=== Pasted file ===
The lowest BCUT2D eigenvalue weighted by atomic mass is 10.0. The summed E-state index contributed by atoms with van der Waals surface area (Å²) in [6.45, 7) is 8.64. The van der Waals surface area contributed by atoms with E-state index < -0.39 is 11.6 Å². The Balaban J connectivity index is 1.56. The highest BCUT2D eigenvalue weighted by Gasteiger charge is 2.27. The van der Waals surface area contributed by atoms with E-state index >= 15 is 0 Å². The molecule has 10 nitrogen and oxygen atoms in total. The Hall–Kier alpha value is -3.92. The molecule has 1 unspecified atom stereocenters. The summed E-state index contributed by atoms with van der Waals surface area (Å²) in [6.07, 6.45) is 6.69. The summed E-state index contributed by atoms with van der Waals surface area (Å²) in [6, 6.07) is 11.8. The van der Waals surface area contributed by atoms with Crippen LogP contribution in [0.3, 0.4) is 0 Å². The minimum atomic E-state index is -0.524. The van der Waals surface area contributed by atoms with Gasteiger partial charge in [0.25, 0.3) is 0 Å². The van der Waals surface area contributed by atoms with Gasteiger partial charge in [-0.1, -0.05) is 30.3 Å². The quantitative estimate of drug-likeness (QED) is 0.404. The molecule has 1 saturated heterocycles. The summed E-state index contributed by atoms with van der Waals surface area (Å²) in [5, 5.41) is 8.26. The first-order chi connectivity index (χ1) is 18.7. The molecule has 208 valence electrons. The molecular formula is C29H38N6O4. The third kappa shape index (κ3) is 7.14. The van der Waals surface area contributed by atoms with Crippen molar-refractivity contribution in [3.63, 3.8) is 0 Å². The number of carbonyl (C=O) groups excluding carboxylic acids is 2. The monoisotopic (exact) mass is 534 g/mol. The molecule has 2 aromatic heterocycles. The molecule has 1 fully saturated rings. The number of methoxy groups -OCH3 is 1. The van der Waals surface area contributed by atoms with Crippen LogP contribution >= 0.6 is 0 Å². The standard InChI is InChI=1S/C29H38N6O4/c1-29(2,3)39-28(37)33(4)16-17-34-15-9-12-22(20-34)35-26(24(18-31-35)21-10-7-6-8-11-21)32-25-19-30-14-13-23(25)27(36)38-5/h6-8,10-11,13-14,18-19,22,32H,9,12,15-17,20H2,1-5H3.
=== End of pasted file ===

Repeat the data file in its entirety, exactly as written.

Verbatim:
The lowest BCUT2D eigenvalue weighted by atomic mass is 10.0. The summed E-state index contributed by atoms with van der Waals surface area (Å²) in [6.45, 7) is 8.64. The van der Waals surface area contributed by atoms with E-state index < -0.39 is 11.6 Å². The Balaban J connectivity index is 1.56. The highest BCUT2D eigenvalue weighted by Gasteiger charge is 2.27. The van der Waals surface area contributed by atoms with E-state index >= 15 is 0 Å². The molecule has 10 nitrogen and oxygen atoms in total. The Hall–Kier alpha value is -3.92. The molecule has 1 unspecified atom stereocenters. The summed E-state index contributed by atoms with van der Waals surface area (Å²) in [6.07, 6.45) is 6.69. The summed E-state index contributed by atoms with van der Waals surface area (Å²) in [6, 6.07) is 11.8. The van der Waals surface area contributed by atoms with Crippen LogP contribution in [0.3, 0.4) is 0 Å². The minimum atomic E-state index is -0.524. The van der Waals surface area contributed by atoms with Gasteiger partial charge in [0.25, 0.3) is 0 Å². The van der Waals surface area contributed by atoms with Gasteiger partial charge in [-0.1, -0.05) is 30.3 Å². The quantitative estimate of drug-likeness (QED) is 0.404. The molecule has 1 saturated heterocycles. The summed E-state index contributed by atoms with van der Waals surface area (Å²) in [5, 5.41) is 8.26. The first-order chi connectivity index (χ1) is 18.7. The molecule has 208 valence electrons. The molecular formula is C29H38N6O4. The third kappa shape index (κ3) is 7.14. The van der Waals surface area contributed by atoms with Crippen molar-refractivity contribution in [3.63, 3.8) is 0 Å². The number of carbonyl (C=O) groups excluding carboxylic acids is 2. The monoisotopic (exact) mass is 534 g/mol. The molecule has 2 aromatic heterocycles. The molecule has 1 fully saturated rings. The number of methoxy groups -OCH3 is 1. The van der Waals surface area contributed by atoms with Crippen LogP contribution >= 0.6 is 0 Å². The standard InChI is InChI=1S/C29H38N6O4/c1-29(2,3)39-28(37)33(4)16-17-34-15-9-12-22(20-34)35-26(24(18-31-35)21-10-7-6-8-11-21)32-25-19-30-14-13-23(25)27(36)38-5/h6-8,10-11,13-14,18-19,22,32H,9,12,15-17,20H2,1-5H3.